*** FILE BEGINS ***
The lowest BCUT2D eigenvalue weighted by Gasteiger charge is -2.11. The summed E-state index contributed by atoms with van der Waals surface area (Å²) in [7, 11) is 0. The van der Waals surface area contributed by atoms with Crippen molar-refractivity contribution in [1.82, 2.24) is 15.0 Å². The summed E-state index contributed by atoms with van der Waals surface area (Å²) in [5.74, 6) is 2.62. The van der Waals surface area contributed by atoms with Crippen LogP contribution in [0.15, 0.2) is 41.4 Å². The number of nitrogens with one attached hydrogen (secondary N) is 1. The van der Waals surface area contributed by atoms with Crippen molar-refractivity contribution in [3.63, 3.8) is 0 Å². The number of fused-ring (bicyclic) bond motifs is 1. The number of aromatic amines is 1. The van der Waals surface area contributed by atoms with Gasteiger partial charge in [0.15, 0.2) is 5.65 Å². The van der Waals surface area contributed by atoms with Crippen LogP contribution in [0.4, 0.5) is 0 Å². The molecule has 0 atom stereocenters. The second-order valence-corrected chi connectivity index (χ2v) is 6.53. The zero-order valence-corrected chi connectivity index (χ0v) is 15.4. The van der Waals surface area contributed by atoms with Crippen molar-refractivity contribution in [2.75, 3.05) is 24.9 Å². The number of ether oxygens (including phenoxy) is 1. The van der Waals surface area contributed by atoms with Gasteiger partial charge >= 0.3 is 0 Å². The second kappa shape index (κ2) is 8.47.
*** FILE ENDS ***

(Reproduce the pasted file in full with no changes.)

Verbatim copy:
The lowest BCUT2D eigenvalue weighted by Gasteiger charge is -2.11. The summed E-state index contributed by atoms with van der Waals surface area (Å²) in [7, 11) is 0. The van der Waals surface area contributed by atoms with Crippen molar-refractivity contribution in [1.82, 2.24) is 15.0 Å². The summed E-state index contributed by atoms with van der Waals surface area (Å²) in [5.74, 6) is 2.62. The van der Waals surface area contributed by atoms with Crippen LogP contribution in [0.15, 0.2) is 41.4 Å². The number of nitrogens with one attached hydrogen (secondary N) is 1. The van der Waals surface area contributed by atoms with Crippen molar-refractivity contribution in [3.63, 3.8) is 0 Å². The number of fused-ring (bicyclic) bond motifs is 1. The number of aromatic amines is 1. The van der Waals surface area contributed by atoms with Gasteiger partial charge in [0.15, 0.2) is 5.65 Å². The van der Waals surface area contributed by atoms with Crippen LogP contribution in [0.4, 0.5) is 0 Å². The molecule has 0 atom stereocenters. The second-order valence-corrected chi connectivity index (χ2v) is 6.53. The zero-order valence-corrected chi connectivity index (χ0v) is 15.4. The van der Waals surface area contributed by atoms with Crippen molar-refractivity contribution in [2.75, 3.05) is 24.9 Å². The number of ether oxygens (including phenoxy) is 1. The van der Waals surface area contributed by atoms with Gasteiger partial charge >= 0.3 is 0 Å². The second kappa shape index (κ2) is 8.47.